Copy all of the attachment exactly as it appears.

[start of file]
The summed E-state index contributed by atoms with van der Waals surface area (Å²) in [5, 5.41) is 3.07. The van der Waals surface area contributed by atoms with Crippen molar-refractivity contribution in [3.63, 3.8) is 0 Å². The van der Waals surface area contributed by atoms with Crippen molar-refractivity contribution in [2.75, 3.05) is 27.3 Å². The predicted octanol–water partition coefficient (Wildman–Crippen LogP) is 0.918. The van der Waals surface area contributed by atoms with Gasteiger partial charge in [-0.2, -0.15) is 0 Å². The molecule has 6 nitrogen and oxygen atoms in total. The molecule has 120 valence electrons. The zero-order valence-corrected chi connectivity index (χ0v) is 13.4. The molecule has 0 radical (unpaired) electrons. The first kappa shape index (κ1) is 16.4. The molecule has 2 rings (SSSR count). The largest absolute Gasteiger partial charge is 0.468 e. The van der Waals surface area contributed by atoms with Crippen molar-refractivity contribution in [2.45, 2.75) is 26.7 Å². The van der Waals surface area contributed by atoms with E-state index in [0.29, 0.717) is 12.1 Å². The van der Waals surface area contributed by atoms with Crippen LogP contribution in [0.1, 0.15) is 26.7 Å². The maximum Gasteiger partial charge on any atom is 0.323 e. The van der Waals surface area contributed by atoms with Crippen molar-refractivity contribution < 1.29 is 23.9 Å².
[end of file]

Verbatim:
The summed E-state index contributed by atoms with van der Waals surface area (Å²) in [5, 5.41) is 3.07. The van der Waals surface area contributed by atoms with Crippen molar-refractivity contribution in [3.63, 3.8) is 0 Å². The van der Waals surface area contributed by atoms with Crippen molar-refractivity contribution in [2.75, 3.05) is 27.3 Å². The predicted octanol–water partition coefficient (Wildman–Crippen LogP) is 0.918. The van der Waals surface area contributed by atoms with Gasteiger partial charge in [-0.2, -0.15) is 0 Å². The molecule has 6 nitrogen and oxygen atoms in total. The molecule has 120 valence electrons. The zero-order valence-corrected chi connectivity index (χ0v) is 13.4. The molecule has 0 radical (unpaired) electrons. The first kappa shape index (κ1) is 16.4. The molecule has 2 rings (SSSR count). The largest absolute Gasteiger partial charge is 0.468 e. The van der Waals surface area contributed by atoms with Crippen molar-refractivity contribution in [2.45, 2.75) is 26.7 Å². The van der Waals surface area contributed by atoms with E-state index in [0.29, 0.717) is 12.1 Å². The van der Waals surface area contributed by atoms with Crippen LogP contribution in [0.1, 0.15) is 26.7 Å². The maximum Gasteiger partial charge on any atom is 0.323 e. The van der Waals surface area contributed by atoms with Crippen molar-refractivity contribution < 1.29 is 23.9 Å².